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Jingle all the way?

When to use a jingle in your marketing.

Jingles were the rage in the heydays of radio and TV advertising. Once sound was introduced into moving pictures and TV, the jingle was creative as a way to trigger a quick response in the mind of the consumer.

The Psychology of Jingles – the “Earworm”

Psychologists and neurologists who study the effects of music on the brain explain studies have shown music effects the brain on an emotional level – thus, music with a strong emotional connection to the listener is harder to forget.

It is for this reason that professional marketers often use popular music in advertising as a type of jingle. Just like original jingles, pop music often contain earworms– the easy to remember melody or tone that people will associate with a brand for years to come – similar to your average jingle. Earworms are those tiny, 15- to 30-second pieces of music that you can’t get out of your head no matter how hard you try.

The truth is that psychologists and neurologists don’t know the exact cause of earworms, but suspect it is the melody’s repetition that is at work on neural circuits within the human brain. Research found that shorter, simpler melodies were most easily stuck in human minds, creating earworms. Research has also shown earworms are more prevalent in women, as well as musicians. (source: The Barnes Firm)

Jingles are effective in advertising for many reasons

According to Score a Score, jingles still remain relevant even though Media consumption patterns have changed significantly. Fewer people now rely on radio and TV as their primary sources of information. More people rely on various platforms on the internet to get information. Also, there is a significant increase in on-demand media consumption.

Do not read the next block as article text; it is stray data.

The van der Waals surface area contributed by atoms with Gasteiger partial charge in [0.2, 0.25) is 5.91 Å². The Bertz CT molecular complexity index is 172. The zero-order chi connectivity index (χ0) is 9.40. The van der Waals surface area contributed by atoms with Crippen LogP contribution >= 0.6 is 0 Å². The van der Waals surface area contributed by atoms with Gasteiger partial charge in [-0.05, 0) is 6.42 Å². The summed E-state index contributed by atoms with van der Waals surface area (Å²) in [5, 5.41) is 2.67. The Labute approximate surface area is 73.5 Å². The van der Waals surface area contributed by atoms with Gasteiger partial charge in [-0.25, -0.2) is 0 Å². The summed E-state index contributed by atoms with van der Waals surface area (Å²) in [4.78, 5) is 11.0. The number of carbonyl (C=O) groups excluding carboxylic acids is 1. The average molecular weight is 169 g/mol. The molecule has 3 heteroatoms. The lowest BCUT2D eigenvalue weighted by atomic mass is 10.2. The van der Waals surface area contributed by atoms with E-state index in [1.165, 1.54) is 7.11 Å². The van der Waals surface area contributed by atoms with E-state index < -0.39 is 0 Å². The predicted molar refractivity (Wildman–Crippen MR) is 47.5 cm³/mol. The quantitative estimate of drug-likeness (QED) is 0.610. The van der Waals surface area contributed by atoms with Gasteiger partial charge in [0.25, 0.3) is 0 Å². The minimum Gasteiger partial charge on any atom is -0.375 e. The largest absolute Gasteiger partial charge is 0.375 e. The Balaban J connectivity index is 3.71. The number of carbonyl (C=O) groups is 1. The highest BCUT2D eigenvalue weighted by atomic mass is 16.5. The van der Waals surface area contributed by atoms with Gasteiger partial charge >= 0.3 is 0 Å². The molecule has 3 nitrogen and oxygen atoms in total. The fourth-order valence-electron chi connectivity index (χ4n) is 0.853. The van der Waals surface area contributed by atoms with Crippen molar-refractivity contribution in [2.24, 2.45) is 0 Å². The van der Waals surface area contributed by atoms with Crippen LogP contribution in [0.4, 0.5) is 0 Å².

According to a Quality Logo survey, 63.1% of people watch jingles on TV, streaming platforms such as YouTube and Hulu being the second most popular media for jingles while Radio jingles are now third on the list.

People also watch jingles as pop-up ads on websites and browsers, music streaming platforms such as Spotify and Pandora, on gaming apps, as well as in-app ads.

One of the top benefits of jingle marketing is that it can be used across the board on various electronic media. If your jingle is interesting enough, it can be shared and viewed by millions, which broadens your brand reach and awareness.

You can even send your jingle in a sound chip via direct mail!

Is creating and using a Jingle the right approach for your brand?

It all depends on three things:

1. The story you are telling.
2. How uniquely you can position yourself using your jingle.
3. Does your media choice and budget allow you to spend enough to build the type of recall and awareness using your jingle?

It all starts with the right “slogan”

This looks like a fun site where you can create your own slogans: